* After Toledo's father was released from prison, Toledo began living with him. (Toledo's father became clean while in prison and has remained drug free since his release.);
* Toledo has three children, ages three, two, and almost one year;
* The mother of Toledo's children, Lidia Reyes, was sentenced to 135 months of imprisonment on charges stemming from the same underlying circumstances as Toledo's conviction;
* Toledo abused drugs since 1995;
* Toledo has never been through a drug rehabilitation program;
* Toledo hopes to rehabilitate himself while in prison so as to be a good father to his three children upon release.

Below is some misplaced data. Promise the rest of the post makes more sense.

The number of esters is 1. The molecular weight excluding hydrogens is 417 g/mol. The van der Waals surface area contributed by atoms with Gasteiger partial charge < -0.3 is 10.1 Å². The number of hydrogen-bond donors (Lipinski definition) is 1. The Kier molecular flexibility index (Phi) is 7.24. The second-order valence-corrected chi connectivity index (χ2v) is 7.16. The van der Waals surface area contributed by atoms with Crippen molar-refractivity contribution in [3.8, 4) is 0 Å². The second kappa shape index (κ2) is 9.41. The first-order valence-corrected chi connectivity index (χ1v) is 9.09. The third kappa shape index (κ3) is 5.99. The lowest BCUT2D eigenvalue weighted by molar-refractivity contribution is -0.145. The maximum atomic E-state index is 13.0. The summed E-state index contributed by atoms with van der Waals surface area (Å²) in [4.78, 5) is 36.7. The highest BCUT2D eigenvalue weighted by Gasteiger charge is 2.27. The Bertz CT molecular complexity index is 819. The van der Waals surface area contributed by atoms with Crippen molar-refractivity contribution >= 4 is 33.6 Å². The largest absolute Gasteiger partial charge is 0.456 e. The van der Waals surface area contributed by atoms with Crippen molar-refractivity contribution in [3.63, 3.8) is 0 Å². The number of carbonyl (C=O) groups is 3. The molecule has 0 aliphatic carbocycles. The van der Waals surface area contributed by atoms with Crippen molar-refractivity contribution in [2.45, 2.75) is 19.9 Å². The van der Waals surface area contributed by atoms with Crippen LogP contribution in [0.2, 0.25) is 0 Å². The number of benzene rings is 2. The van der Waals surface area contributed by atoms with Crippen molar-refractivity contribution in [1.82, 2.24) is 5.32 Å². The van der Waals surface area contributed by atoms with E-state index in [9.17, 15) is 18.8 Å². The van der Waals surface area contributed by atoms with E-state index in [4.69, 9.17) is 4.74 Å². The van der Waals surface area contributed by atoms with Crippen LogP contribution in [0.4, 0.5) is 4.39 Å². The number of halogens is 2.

(Id. at 5-6.)
During the sentencing hearing, defense counsel briefly restated his client's positions on the objections to the PSR that were set forth in the sentencing memorandum. (Sentencing Tr. at 2-6) (addressing the quantity of drugs, the limited extent of Toledo's leadership role, the "use of a juvenile" enhancement, acceptance of responsibility, and that a category VI classification overstates Toledo's criminal history). Petitioner likewise offered testimony at his sentencing, apologizing for the harm his behavior had caused and explaining that many of his actions were the result of his drug addiction. (Tr. at 7.) He informed the Court that his two daughters were being raised by his mother, who had been diagnosed with a life-threatening disease. (Id. at 7.) Petitioner expressed his desire to be released before his mother passed away because of her medical condition, which would leave his father as the caregiver to all three of Petitioner's children pending his release. (Id. at 7.)